So now I’m not sure what to believe. Well, I kind of am, I know that his writing lags behind the other areas of the curriculum, it has done for the 4 years he’s been expected to write much more than his name at school. That is clear. It’s also clear that there is a problem there. There seems to be some sort of block in his brain between the ideas and the page. He can think things, he can talk about them, but writing them down is clearly very hard and stressful for him. Part of the problem is motivation, he just simply doesn’t see the point of writing something down to prove that he knows it, he knows he knows it. Part of the problem is not knowing where to start, so he avoids getting started, so he’s not started, etc. Another part seems to be that he sets the standard so very high. I’m pretty sure half the time at school the teacher doesn’t care what kind of boring “the cat sat on the hat” type sentence they write, they just want them to write something that meets today’s learning objective, be it correct use of speech marks or subjunctive clauses or whatever. But he simply cannot write just any old thing, if he’s going to write something down then it has to be a perfectly formed, interesting sentence, of a standard a booker award winning novelist might write. Which of course ups the pressure and makes the whole thing more complicated, which makes it harder to start. And then there’s the contrary (oppositional defiance was mentioned last week) part of him that simply will not use an idea suggested to him by someone else. Making it very hard to help him, as when you try and narrow things down you’re actually crossing things off the potentials list.

But what about the discrpancy between the teacher at the beginning of the year who was happy with his writing and the teacher now, who isn’t. Have his standards dropped? Does he write less for this teacher? Or are their expectations different? If so, who do I believe?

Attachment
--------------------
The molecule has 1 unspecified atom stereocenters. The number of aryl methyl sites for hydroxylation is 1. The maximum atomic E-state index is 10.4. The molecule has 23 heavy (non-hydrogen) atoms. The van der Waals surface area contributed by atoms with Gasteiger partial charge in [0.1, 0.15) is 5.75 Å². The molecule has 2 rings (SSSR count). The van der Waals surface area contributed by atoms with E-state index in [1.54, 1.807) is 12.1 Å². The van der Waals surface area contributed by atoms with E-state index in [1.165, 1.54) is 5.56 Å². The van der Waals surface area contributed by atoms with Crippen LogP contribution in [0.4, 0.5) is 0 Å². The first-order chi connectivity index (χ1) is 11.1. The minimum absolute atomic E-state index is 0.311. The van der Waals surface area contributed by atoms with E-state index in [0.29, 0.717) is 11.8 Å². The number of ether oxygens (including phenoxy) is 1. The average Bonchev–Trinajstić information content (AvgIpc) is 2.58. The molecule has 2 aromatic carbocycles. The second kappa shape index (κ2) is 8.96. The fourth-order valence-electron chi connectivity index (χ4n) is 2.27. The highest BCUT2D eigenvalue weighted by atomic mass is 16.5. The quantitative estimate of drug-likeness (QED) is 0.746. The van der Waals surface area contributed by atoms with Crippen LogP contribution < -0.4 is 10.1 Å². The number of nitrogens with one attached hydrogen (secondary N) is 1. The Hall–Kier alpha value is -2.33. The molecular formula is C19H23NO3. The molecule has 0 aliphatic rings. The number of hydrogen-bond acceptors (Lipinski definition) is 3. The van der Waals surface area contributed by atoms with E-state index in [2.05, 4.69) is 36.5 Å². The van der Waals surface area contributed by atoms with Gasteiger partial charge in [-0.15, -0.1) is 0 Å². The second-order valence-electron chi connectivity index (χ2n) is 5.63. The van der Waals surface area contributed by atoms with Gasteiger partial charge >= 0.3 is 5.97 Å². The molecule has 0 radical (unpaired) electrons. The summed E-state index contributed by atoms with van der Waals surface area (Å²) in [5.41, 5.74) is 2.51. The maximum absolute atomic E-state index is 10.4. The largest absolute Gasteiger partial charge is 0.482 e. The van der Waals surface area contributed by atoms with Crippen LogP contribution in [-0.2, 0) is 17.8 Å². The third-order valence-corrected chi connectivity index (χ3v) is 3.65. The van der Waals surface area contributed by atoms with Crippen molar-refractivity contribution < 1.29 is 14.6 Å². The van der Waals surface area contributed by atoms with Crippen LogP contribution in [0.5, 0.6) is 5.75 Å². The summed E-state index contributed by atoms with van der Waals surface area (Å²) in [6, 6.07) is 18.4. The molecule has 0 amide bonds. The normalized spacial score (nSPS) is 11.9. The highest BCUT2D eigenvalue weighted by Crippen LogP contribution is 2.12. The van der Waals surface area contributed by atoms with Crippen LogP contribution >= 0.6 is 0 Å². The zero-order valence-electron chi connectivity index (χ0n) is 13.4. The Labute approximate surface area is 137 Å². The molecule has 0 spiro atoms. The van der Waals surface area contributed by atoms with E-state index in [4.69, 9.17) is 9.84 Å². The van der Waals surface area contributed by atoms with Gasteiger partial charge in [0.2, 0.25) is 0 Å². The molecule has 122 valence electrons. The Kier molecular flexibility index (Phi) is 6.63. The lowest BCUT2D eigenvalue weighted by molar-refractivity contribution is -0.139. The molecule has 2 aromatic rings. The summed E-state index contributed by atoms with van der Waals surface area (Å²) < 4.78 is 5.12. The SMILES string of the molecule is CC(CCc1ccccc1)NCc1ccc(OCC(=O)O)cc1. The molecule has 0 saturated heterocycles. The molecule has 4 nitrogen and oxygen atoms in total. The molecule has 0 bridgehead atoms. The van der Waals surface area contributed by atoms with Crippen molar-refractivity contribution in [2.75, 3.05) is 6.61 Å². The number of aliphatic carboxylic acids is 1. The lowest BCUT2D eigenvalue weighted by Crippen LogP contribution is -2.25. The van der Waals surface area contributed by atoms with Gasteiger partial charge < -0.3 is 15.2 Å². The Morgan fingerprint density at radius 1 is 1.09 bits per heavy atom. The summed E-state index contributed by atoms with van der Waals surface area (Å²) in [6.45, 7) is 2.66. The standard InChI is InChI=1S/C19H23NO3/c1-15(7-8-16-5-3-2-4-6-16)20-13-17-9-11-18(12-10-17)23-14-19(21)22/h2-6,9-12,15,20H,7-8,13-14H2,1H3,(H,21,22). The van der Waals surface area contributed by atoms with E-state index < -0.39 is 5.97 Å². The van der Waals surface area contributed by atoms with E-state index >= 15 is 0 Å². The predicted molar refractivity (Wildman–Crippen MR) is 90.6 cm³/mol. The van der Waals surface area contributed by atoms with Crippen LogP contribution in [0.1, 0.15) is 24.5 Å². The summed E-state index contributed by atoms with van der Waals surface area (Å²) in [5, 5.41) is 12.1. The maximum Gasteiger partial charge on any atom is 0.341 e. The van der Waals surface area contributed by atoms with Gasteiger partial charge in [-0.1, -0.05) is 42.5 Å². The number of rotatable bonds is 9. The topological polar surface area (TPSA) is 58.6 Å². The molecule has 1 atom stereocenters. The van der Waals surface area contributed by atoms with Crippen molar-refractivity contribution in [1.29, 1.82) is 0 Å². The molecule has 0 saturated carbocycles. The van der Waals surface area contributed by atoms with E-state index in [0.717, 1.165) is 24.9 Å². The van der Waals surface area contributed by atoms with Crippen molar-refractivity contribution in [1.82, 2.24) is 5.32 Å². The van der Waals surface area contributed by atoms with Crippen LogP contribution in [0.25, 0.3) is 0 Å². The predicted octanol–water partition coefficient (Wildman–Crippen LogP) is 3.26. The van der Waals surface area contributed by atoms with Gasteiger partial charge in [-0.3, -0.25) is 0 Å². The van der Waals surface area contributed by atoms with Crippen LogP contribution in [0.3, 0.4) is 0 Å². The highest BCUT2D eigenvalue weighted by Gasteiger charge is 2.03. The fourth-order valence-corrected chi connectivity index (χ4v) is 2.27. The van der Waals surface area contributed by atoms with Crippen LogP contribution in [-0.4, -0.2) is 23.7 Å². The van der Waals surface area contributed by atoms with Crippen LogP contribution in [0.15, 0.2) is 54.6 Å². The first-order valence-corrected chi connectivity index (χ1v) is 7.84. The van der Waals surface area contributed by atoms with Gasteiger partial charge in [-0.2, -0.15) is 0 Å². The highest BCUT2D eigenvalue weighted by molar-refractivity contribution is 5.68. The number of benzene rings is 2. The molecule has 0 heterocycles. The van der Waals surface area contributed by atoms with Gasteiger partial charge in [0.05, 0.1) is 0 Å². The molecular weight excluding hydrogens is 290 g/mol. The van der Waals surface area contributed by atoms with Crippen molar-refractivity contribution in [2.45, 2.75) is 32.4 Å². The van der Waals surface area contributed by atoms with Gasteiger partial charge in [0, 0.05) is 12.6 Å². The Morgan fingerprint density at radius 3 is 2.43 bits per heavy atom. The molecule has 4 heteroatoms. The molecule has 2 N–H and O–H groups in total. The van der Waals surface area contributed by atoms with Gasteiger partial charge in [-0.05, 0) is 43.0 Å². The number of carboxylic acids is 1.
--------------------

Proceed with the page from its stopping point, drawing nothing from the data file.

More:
I must admit I’m quite worried at the moment about how his writing is going to impact on him at secondary school, where there is a lot of writing expected across the curriculum.  Currently, I cannot envisage him getting a grade C at GCSE English, which is needed for pretty much anything. I’m pretty sure he’d be alright in maths and probably science, but I’m less convinced I can see him managing essay questions for history or geography say.

I’m frustrated at the way our school system is set up, where you’re either “bright” or “struggling” (my words, not theirs), and the help is focused at getting the struggling kids up to scratch. The system just doesn’t seem to cope with a bright kid who needs help in one area.

I’m also unclear what their current strategy is to help him. Or what it should be. Because I’m not an education specialist. I also don’t know what I can do to help that might actually work and not just make the two of us both more stressed.

Anyway, that doesn’t stop me thinking. I might not be an expert in education but I am a world expert in him. I’ve had a couple of small ideas, and that was what this post was going to be about, but I seem to need to thresh out the extent of the problem tonight, so I shall write more about my ideas soon.


Trigger warning

I didn’t tell all of the story yesterday. I scared myself. I was doing something, trying not to think about The Stuff I Haven’t Done for 5 mins, and I realised I talking to myself under my breath, a bit like you might catch yourself humming or singing a song. Except I was muttering “I’m going to kill myself” on repeat.


That is not my thought, I’m not thinking that, I don’t want to do that, why am I saying it?   It must be some part of my brain that isn’t me saying that because I do not want to do that, not even close.  Except there is no part of my brain that isn’t me.

I’m struggling to explain what it felt like, because describing it makes me seem, well, mad, like a person in a story with voices in their head kind of mad (which is surely an ignorant/rude/insulting way of describing it but I’m struggling with the words for this so please understand I don’t mean it to be).  But the reality was far from what my media conditioned brain thinks of as “mad”. It was the opposite. It was mundane, uneventful. I was concentrating on a task and it just happened. And I only just noticed.

Which is why I kind of need to make myself go the GP. I’m guessing this counts as a change in symptoms. I don’t want to overplay it, I’m not planning on doing anything. But, still. If there is a small part of my brain that is thinking these things without me realising it, then, yes, I need help.